University

DAG is not a consumer organisation

We promise...

The Democratic Academy Groningen is the new student party participating in the university elections for the first time in May. DAG is not concerned with study spaces or electrical outlets. We are in need of some substance, says party leader Jasper Been.
By Nicole Aldershof / Photo Reyer Boxem / Translation by Sarah van Steenderen

The Democratic Academy Groningen (DAG) was founded on 16 March, after a symposium on the ‘cultural constriction’ of the philosophy programme.

DAG describes itself as a ‘critical student movement focused on far-reaching democratisation at the University of Groningen’.

DAG feels that the current student parties are inane and superficial. According to them, there is need of a ‘political fight for fundamental values’.

The university has become a business, its rector a top manager with a matching salary, and scientists have become research machines and students have been reduced to consumers, says DAG.

The University Council elections will be held from 15 to 19 May.

Is it DAG as in hello, or goodbye (ed.: in Dutch, dag is a form of greeting)?

‘We intend to stick around for a long time. So it’s neither, really. DAG represents our ideals. These are the issues we want to discuss.’

Apart from DAG’s party leader, you are also members of DWARS, GroenLinks’ youth organisation. Are you the new Jesse Klaver?

‘Not if I can help it. I’m more a fan of Halsema (he points to a picture of Famke Halsema on the wall of his student room). She is the reason I joined GroenLinks’ youth party. Especially the way she spoke: she was so earnest and full of ideals. She didn’t play games.’

Are you like that, too?

‘I hope so. We want to inspire people, because that’s currently lacking the University Council. The other parties all talk about more electrical outlets or study spaces. We want to discuss the bigger issues.’

In general, less than thirty percent of people vote in the university elections. Do students even want to think about these bigger themes, you think?

‘I think the turnout is so low because none of the choices are any good. How can you disagree with more electrical outlets and study spaces?’

You think that’s the reason students don’t vote?

‘I do. We’re talking about university students here. They’re very critical. Once we start discussing these bigger issues again, such as Yantai or the Anglicisation of the university, then people will know what to vote for. We feel there are currently parties on the Council that raise the quality of education and the value of diplomas. They assume that students are here just to buy a diploma and that we therefore have the right to the best possible diploma. They’re more consumer organisations than political parties.’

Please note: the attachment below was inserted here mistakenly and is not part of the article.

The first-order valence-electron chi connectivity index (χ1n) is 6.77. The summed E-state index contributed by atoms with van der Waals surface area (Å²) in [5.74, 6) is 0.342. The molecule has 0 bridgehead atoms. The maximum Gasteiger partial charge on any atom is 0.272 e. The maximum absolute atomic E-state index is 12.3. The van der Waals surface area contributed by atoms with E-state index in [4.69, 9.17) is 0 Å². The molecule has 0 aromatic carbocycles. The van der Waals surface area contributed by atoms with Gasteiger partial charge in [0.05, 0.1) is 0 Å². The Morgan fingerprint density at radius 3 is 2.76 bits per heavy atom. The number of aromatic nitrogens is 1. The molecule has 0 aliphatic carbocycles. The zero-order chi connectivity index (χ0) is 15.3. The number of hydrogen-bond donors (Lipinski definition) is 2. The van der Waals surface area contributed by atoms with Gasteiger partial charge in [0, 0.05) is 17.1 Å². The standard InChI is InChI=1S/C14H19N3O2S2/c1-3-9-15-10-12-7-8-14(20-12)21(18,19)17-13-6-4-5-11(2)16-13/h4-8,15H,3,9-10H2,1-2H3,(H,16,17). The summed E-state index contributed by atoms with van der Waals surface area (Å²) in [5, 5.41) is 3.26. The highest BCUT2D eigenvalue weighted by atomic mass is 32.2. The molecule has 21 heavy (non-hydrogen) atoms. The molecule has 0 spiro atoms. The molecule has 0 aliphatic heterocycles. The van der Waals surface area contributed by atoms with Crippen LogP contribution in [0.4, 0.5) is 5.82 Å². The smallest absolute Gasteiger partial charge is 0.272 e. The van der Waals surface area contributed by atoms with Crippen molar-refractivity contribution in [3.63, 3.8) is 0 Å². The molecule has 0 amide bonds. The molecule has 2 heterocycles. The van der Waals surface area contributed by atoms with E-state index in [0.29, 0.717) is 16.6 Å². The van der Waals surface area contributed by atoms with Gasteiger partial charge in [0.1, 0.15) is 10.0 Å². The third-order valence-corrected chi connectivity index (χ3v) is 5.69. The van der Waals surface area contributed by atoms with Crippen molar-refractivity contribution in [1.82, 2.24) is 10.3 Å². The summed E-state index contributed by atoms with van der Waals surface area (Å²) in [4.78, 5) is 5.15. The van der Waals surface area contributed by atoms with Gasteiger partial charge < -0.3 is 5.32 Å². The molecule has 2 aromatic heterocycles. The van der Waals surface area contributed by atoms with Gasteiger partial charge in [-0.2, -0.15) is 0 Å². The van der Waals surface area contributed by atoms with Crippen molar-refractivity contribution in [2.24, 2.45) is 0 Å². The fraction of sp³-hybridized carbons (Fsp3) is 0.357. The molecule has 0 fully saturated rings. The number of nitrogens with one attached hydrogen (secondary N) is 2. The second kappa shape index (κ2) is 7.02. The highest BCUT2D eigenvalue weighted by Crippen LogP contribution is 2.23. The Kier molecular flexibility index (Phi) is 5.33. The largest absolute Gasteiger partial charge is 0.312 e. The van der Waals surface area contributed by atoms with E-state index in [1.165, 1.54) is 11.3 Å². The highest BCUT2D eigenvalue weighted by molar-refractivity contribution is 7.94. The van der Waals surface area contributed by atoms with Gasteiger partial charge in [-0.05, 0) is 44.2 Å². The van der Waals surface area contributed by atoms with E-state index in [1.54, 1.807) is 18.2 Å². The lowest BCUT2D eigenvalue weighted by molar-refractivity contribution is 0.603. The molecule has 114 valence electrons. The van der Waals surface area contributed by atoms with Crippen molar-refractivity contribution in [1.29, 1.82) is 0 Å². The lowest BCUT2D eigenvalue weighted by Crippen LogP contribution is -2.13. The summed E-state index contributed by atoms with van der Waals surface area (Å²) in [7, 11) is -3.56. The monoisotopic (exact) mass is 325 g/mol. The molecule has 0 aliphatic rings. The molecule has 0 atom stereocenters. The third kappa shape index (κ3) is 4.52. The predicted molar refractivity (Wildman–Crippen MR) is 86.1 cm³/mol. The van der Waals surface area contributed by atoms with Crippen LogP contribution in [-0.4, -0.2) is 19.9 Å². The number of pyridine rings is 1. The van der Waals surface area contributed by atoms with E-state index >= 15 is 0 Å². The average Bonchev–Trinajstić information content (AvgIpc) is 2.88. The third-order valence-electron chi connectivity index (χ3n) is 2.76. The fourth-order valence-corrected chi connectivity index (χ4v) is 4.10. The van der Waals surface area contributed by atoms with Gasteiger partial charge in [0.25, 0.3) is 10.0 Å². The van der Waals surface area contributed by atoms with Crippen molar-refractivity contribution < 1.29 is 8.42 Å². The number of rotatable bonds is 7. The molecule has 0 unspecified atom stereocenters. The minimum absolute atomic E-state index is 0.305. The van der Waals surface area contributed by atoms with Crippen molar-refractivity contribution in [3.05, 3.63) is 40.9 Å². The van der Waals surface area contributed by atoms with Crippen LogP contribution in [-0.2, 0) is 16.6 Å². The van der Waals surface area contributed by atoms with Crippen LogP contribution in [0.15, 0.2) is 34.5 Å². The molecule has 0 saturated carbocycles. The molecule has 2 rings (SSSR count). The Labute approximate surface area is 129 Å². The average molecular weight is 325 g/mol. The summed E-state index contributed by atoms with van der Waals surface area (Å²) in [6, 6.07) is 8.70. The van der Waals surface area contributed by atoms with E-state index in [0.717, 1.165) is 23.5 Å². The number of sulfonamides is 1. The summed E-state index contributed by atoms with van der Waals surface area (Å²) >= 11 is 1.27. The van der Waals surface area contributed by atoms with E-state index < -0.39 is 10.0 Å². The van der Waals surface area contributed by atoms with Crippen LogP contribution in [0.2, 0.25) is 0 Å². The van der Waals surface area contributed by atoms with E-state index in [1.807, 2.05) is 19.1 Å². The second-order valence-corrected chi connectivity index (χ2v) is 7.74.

Could you explain that?

‘When you say we need more theses written in collaboration with businesses, like Calimero is saying, that constitutes a fundamental vision of the university. It says that the interests of universities are the same as those of businesses. We want to discuss these fundamental issues. Are the interests of universities similar to those of businesses? Why should we all speak English? Should universities keep growing, growing, growing?’

Is there a subject DAG won’t compromise on?

‘Democratisation. Not just the University Council, but instructors, programmes and faculty councils should get a bigger say in things. That means that rather than being allowed to make their remarks at the end, they should be included in things from day one. They should be allowed to help make decisions and have the right to consent at the end of the process.’

Can you give an example?

‘Yantai. The Council has the right to consent when it comes to Yantai and we’ll be voting against it. We won’t compromise on it. The same goes for the clustering plans at the Arts Faculty.’

But you’ve already compromised by agreeing with the SOG and Lijst Calimero factions to publish your party programmes at the same time…

‘That was a decision made by SOG and Lijst Calimero, because last year’s party programmes were all so similar.’

So do you set your own course or not?

‘We do, by not publishing our programme. We have to be able to do it right. We want to make sure everything is complete first.’

You want fewer things to be discussed behind closed doors. How will you effect this change?

‘So many discussion topics in the University Council are currently labelled “confidential”. We don’t want things we need to make decisions on to be confidential.’

And if they are? Will you call the Universiteitskrant to leak?

‘No, we won’t be leaking information. But we will tell the outside world if we feel too many things are made confidential.’

Those are words, not action, though.

‘The University Council is a means to an end. We want to use the right of initiative to make sure that everything is discussed in the university council meetings.’

What will that look like?

‘We want the Board to answer to more. They need to provide more insight. We’re going to be asking many questions and we demand answers. We want the managers to be clearer about what they believe in. That’s transparency.’

And you’ll make sure that students can count on these things happening?

‘We promise.’

 

 

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